Refusing to answer further questions, the witness gives us this quaint philosophy: "Enough of anything is enough and too much spiles it."

The law recognizes the obligation of the father of a bastard both to the mother and to the child to maintain, or assist in maintaining, him. Hence the statute has given the mother the right, if she choose to exercise it, to compel the father by a summary mode to do so. Pointing out that the statute does not give the power to county courts to originate the proceedings or does not compel the mother to do so, it was reasoned, in an early opinion by Chief Justice Robertson, that agreements to contribute to the support of an illegitimate child in consideration that the mother will not enforce that obligation by proceedings under the law are not in disregard of any principle of morality or public policy and are valid.

"This statutory right is clearly a civil right, and the remedy prescribed, though anomalous, is a civil remedy. The proceeding is not in the nature of a criminal or public prosecution, for a public wrong; nor is there any thing in it that should be deemed penal; and consequently, there is nothing in the consideration of the note which can be deemed the compounding of a criminal prosecution or of a penal action; nor can we perceive how it can be unlawful or immoral, or inconsistent with the policy of the law, for the mother of a bastard to agree with the father that, if he will co-operate in the maintenance of their child, she will not proceed under the bastardy act, to degrade and compel him, and thereby also expose herself to unnecessary humiliation. Such a contract is not incompatible with any civil or social duty. It should not be deemed injurious to the community or county. It is not the public duty of the mother of an illegitimate child to assert her statutory right. Her voluntary forbearance is no breach of any moral or civil obligation. Her child may become a burden to her county; but this might happen, and would, perhaps, be more likely to occur, if such contracts as that we are now considering should be declared illegal and void. Many, in her condition, might prefer all the wretchedness of destitution and poverty, to a voluntary promulgation, in a county court, of all the circumstances necessary to coerce contributions under the bastardy act."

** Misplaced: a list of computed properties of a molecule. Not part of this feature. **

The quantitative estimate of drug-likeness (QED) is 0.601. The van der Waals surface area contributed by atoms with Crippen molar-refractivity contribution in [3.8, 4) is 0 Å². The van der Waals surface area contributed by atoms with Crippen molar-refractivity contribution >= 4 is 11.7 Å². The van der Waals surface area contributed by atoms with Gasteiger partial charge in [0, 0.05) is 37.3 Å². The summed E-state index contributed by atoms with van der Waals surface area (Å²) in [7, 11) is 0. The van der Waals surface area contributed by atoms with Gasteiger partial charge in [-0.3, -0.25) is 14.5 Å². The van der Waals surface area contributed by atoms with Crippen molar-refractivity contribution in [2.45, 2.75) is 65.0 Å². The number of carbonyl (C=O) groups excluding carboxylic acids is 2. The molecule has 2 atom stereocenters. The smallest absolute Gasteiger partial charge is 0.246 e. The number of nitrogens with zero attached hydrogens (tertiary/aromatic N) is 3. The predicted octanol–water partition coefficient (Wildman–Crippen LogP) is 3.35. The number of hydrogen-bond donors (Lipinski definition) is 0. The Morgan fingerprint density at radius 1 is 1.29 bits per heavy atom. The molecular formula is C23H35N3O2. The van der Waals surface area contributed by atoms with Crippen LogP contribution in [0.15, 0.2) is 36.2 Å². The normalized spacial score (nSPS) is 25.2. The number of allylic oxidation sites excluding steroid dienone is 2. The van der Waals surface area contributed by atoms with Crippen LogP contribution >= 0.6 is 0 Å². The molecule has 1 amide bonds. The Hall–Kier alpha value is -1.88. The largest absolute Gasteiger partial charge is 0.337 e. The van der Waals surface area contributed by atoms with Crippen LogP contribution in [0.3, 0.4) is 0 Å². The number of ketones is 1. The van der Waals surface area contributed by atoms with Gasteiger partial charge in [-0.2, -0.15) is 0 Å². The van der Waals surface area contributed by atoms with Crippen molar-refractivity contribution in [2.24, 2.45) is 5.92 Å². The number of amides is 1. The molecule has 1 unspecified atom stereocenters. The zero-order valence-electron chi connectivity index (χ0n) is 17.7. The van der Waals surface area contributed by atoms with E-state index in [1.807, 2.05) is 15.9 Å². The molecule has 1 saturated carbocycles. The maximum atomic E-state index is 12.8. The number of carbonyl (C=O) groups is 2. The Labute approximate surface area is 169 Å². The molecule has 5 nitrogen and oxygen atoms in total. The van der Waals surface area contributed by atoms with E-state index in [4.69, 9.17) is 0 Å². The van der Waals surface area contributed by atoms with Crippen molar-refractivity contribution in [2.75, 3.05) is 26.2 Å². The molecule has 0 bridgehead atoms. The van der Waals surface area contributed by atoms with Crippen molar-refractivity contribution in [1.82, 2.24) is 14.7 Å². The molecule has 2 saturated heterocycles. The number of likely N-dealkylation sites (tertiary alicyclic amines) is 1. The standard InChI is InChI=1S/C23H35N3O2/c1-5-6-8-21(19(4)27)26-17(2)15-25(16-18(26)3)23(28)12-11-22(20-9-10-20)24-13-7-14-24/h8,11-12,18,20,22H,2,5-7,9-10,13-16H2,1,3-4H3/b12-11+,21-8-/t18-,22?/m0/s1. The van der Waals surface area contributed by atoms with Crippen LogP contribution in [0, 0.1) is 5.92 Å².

A contract to make an illegitimate child an heir cannot be specifically enforced, since compliance with the statutes respecting adoption is indispensable. It is to be noted, however, that the instant case does not attempt to enforce specific performance of the alleged agreement, but asks only for damages for breach of contract; the measure being the value of the estate. Such an action is authorized.

Although the petition states a cause of action, under the evidence the decision of the chancellor could not have been otherwise. Agreements of this kind ought to be established by clear and convincing proof before they can be enforced, and the evidence falls far short of being such.

It is argued, however, that the court may not consider evidence of the defendants that the agreement between the parties was that Cupp would pay, and did pay, the mother $75 and assist her in supporting their child, because no such contract was set up in the pleadings. The answer was merely a traverse. There was not much difference between the contentions as to what the contract was except as to devising the child the father's entire estate. Counsel seem to misconstrue the law in respect to the pleadings. This is not a case where it was sought to enforce a contract not pleaded, but simply to negative the contract claimed by the other side by showing that there was another one or one which did not go quite as far as the other party claimed.

The judgment is affirmed.

Ky.App. 1933.
MAYFIELD v. CUPP et al.
64 S.W.2d 884, 251 Ky. 328